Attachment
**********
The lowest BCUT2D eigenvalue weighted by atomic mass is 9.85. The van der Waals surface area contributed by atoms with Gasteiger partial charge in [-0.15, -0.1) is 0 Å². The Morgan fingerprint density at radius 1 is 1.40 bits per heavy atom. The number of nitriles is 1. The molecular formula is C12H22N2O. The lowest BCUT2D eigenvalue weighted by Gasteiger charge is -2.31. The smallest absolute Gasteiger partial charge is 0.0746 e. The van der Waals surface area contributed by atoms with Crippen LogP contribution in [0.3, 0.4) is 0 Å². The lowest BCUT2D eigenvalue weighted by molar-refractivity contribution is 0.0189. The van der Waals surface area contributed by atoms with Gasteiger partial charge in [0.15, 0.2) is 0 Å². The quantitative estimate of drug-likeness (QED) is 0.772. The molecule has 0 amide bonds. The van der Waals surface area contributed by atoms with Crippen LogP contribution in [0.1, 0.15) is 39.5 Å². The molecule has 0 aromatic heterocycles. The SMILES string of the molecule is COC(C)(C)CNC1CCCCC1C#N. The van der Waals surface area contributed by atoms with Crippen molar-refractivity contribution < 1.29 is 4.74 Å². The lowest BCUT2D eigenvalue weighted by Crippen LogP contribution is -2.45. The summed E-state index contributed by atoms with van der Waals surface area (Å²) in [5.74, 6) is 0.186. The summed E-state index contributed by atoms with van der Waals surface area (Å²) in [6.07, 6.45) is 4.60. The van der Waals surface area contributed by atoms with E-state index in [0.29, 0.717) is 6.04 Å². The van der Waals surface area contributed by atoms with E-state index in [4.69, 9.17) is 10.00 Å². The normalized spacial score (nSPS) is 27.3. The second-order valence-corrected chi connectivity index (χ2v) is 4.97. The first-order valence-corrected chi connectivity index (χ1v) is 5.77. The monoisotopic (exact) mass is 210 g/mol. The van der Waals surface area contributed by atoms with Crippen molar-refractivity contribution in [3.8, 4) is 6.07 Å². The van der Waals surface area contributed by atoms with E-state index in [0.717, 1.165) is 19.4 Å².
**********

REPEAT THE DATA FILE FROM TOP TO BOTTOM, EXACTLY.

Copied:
The lowest BCUT2D eigenvalue weighted by atomic mass is 9.85. The van der Waals surface area contributed by atoms with Gasteiger partial charge in [-0.15, -0.1) is 0 Å². The Morgan fingerprint density at radius 1 is 1.40 bits per heavy atom. The number of nitriles is 1. The molecular formula is C12H22N2O. The lowest BCUT2D eigenvalue weighted by Gasteiger charge is -2.31. The smallest absolute Gasteiger partial charge is 0.0746 e. The van der Waals surface area contributed by atoms with Crippen LogP contribution in [0.3, 0.4) is 0 Å². The lowest BCUT2D eigenvalue weighted by molar-refractivity contribution is 0.0189. The van der Waals surface area contributed by atoms with Gasteiger partial charge in [0.15, 0.2) is 0 Å². The quantitative estimate of drug-likeness (QED) is 0.772. The molecule has 0 amide bonds. The van der Waals surface area contributed by atoms with Crippen LogP contribution in [0.1, 0.15) is 39.5 Å². The molecule has 0 aromatic heterocycles. The SMILES string of the molecule is COC(C)(C)CNC1CCCCC1C#N. The van der Waals surface area contributed by atoms with Crippen molar-refractivity contribution < 1.29 is 4.74 Å². The lowest BCUT2D eigenvalue weighted by Crippen LogP contribution is -2.45. The summed E-state index contributed by atoms with van der Waals surface area (Å²) in [5.74, 6) is 0.186. The summed E-state index contributed by atoms with van der Waals surface area (Å²) in [6.07, 6.45) is 4.60. The van der Waals surface area contributed by atoms with E-state index in [0.29, 0.717) is 6.04 Å². The van der Waals surface area contributed by atoms with E-state index in [4.69, 9.17) is 10.00 Å². The normalized spacial score (nSPS) is 27.3. The second-order valence-corrected chi connectivity index (χ2v) is 4.97. The first-order valence-corrected chi connectivity index (χ1v) is 5.77. The monoisotopic (exact) mass is 210 g/mol. The van der Waals surface area contributed by atoms with Crippen molar-refractivity contribution in [3.8, 4) is 6.07 Å². The van der Waals surface area contributed by atoms with E-state index in [0.717, 1.165) is 19.4 Å².